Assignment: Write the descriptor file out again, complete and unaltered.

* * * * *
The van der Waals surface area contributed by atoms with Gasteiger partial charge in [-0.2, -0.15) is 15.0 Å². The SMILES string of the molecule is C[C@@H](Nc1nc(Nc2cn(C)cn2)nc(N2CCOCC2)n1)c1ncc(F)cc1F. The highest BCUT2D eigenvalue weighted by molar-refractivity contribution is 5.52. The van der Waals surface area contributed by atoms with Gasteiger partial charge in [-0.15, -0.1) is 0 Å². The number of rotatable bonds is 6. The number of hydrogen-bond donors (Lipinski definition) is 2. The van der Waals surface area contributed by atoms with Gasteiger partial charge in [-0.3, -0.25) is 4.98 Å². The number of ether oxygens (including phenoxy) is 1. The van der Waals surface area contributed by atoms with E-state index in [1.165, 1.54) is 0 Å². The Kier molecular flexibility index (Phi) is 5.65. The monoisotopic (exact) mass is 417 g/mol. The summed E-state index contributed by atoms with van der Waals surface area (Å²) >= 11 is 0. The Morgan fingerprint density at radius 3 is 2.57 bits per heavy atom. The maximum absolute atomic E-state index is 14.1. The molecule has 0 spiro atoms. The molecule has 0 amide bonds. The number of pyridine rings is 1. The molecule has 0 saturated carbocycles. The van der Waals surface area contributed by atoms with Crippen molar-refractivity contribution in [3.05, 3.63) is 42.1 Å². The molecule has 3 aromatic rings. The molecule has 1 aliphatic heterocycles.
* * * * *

The van der Waals surface area contributed by atoms with Gasteiger partial charge in [-0.2, -0.15) is 15.0 Å². The SMILES string of the molecule is C[C@@H](Nc1nc(Nc2cn(C)cn2)nc(N2CCOCC2)n1)c1ncc(F)cc1F. The highest BCUT2D eigenvalue weighted by molar-refractivity contribution is 5.52. The van der Waals surface area contributed by atoms with Gasteiger partial charge in [-0.15, -0.1) is 0 Å². The number of rotatable bonds is 6. The number of hydrogen-bond donors (Lipinski definition) is 2. The van der Waals surface area contributed by atoms with Gasteiger partial charge in [-0.3, -0.25) is 4.98 Å². The number of ether oxygens (including phenoxy) is 1. The van der Waals surface area contributed by atoms with E-state index in [1.165, 1.54) is 0 Å². The Kier molecular flexibility index (Phi) is 5.65. The monoisotopic (exact) mass is 417 g/mol. The summed E-state index contributed by atoms with van der Waals surface area (Å²) >= 11 is 0. The Morgan fingerprint density at radius 3 is 2.57 bits per heavy atom. The maximum absolute atomic E-state index is 14.1. The molecule has 0 spiro atoms. The molecule has 0 amide bonds. The number of pyridine rings is 1. The molecule has 0 saturated carbocycles. The van der Waals surface area contributed by atoms with Crippen molar-refractivity contribution in [3.05, 3.63) is 42.1 Å². The molecule has 3 aromatic rings. The molecule has 1 aliphatic heterocycles.